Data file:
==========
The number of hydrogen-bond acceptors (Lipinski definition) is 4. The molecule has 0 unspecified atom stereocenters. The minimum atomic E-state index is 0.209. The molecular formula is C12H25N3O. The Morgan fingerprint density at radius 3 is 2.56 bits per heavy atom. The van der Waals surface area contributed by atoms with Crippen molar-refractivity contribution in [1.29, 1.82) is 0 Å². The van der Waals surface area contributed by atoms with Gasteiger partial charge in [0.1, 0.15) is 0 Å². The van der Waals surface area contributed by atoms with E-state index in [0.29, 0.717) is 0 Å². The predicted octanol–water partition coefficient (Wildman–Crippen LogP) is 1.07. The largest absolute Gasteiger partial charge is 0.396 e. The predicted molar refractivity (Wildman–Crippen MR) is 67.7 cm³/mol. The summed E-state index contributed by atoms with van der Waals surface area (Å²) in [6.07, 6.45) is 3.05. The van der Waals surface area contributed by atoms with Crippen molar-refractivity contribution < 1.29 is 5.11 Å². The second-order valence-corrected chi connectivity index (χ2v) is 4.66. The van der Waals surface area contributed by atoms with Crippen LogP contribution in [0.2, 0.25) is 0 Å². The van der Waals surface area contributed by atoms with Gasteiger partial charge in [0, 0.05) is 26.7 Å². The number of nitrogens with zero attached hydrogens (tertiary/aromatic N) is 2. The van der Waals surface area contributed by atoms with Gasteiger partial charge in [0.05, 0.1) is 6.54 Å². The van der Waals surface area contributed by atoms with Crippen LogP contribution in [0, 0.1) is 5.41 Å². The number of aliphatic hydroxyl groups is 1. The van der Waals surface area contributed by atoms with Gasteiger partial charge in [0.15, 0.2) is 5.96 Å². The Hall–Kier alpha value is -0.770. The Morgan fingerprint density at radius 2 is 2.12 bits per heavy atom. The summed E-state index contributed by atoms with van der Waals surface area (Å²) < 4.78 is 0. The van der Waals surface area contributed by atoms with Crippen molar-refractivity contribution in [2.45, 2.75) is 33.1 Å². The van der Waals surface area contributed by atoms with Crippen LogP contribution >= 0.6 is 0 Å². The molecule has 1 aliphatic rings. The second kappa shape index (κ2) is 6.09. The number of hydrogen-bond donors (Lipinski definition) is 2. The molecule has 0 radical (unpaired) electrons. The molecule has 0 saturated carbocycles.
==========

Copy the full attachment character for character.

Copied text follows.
The number of hydrogen-bond acceptors (Lipinski definition) is 4. The molecule has 0 unspecified atom stereocenters. The minimum atomic E-state index is 0.209. The molecular formula is C12H25N3O. The Morgan fingerprint density at radius 3 is 2.56 bits per heavy atom. The van der Waals surface area contributed by atoms with Crippen molar-refractivity contribution in [1.29, 1.82) is 0 Å². The van der Waals surface area contributed by atoms with Gasteiger partial charge in [0.1, 0.15) is 0 Å². The van der Waals surface area contributed by atoms with E-state index in [0.29, 0.717) is 0 Å². The predicted octanol–water partition coefficient (Wildman–Crippen LogP) is 1.07. The largest absolute Gasteiger partial charge is 0.396 e. The predicted molar refractivity (Wildman–Crippen MR) is 67.7 cm³/mol. The summed E-state index contributed by atoms with van der Waals surface area (Å²) in [6.07, 6.45) is 3.05. The van der Waals surface area contributed by atoms with Crippen molar-refractivity contribution < 1.29 is 5.11 Å². The second-order valence-corrected chi connectivity index (χ2v) is 4.66. The van der Waals surface area contributed by atoms with Crippen LogP contribution in [0.2, 0.25) is 0 Å². The van der Waals surface area contributed by atoms with Gasteiger partial charge in [0, 0.05) is 26.7 Å². The number of nitrogens with zero attached hydrogens (tertiary/aromatic N) is 2. The van der Waals surface area contributed by atoms with Gasteiger partial charge in [0.05, 0.1) is 6.54 Å². The van der Waals surface area contributed by atoms with Crippen LogP contribution in [0, 0.1) is 5.41 Å². The number of aliphatic hydroxyl groups is 1. The van der Waals surface area contributed by atoms with Gasteiger partial charge in [0.15, 0.2) is 5.96 Å². The Hall–Kier alpha value is -0.770. The Morgan fingerprint density at radius 2 is 2.12 bits per heavy atom. The summed E-state index contributed by atoms with van der Waals surface area (Å²) < 4.78 is 0. The van der Waals surface area contributed by atoms with Crippen molar-refractivity contribution in [2.45, 2.75) is 33.1 Å². The van der Waals surface area contributed by atoms with Crippen LogP contribution >= 0.6 is 0 Å². The molecule has 1 aliphatic rings. The second kappa shape index (κ2) is 6.09. The number of hydrogen-bond donors (Lipinski definition) is 2. The molecule has 0 radical (unpaired) electrons. The molecule has 0 saturated carbocycles.